In precision oncology, these characteristics can be targeted. If the cell is accelerating too fast, a drug can be developed to slow it down. But the smart cancer cells are quickly able to find a way around these drugs, causing resistance over time.

The DNA repair approach

“DNA repair is the process of repairing errors in the cancer genome,” Bindra noted. Over the past 10 to 15 years, research has shed light on how cancer cells disrupt the DNA repair process as they grow.

“The same function that allowed the cancer cell to form is also an Achilles’ heel, as it thrives in a situation where it inactivates key parts of the DNA repair system,” he said. for follow-up.

The newly developed molecules exploit this Achilles heel, inactivating a DNA repair pathway to selectively kill cancer cells. “We’re going after what actually created the cancer cell by further destabilizing the genome to the point of no return,” Bindra said.

At a higher level, the study shows that “instead of targeting proteins indirectly, you can actually modify DNA directly.”

Based on the new finding, Bindra, Seth Herzon, Ph.D. (study co-lead author), Kingson Lin, Ph.D., (study author), and Kevin Rakin (HighCape Capital partner) have co-founded Edit Bio. The new company plans to introduce the molecule into the clinic by 2024.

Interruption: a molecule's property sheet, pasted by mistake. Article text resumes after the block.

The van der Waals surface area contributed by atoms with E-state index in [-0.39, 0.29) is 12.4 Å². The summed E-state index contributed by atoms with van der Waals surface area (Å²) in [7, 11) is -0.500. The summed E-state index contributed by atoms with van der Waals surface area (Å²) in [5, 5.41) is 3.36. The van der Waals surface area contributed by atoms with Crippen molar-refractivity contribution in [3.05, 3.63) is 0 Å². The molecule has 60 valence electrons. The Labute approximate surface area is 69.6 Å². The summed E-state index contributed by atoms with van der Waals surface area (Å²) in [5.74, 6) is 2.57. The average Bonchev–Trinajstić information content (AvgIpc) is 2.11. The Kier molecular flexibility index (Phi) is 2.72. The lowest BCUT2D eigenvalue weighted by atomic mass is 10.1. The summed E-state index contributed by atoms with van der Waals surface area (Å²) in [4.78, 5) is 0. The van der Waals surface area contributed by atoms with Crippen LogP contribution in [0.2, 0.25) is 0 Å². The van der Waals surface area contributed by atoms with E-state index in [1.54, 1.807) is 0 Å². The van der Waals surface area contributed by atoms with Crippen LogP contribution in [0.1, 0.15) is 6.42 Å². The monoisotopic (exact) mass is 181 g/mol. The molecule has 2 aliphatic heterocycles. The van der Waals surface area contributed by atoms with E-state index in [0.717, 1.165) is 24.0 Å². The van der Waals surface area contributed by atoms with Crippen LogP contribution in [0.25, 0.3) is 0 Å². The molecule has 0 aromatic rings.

“Modifi Bio is now rapidly testing these molecules and trying to find the right one that will work in patients,” Bindra said.

Tovorafenib leads to an ORR of 64% in phase II

Another company working to develop treatments for childhood cancer is Day One Biography. Dr. Samuel Blackman, MD, Ph.D., co-founder and chief medical officer, said BioSpace the company name was inspired by what pediatric oncologists call the Day One Talk.

“It’s the conversation you have with the family when the child is diagnosed with cancer,” said Blackman, who completed his fellowship at the Dana-Farber Cancer Institute. “This is where you walk through the diagnosis, treatment plan, side effects, alternatives and what it’s going to be like for the family.”

The discussion usually takes several hours and involves many tissues. Blackman said he wants his company to make new drugs to offer at the Day One Talk rather than decades-old chemotherapy options.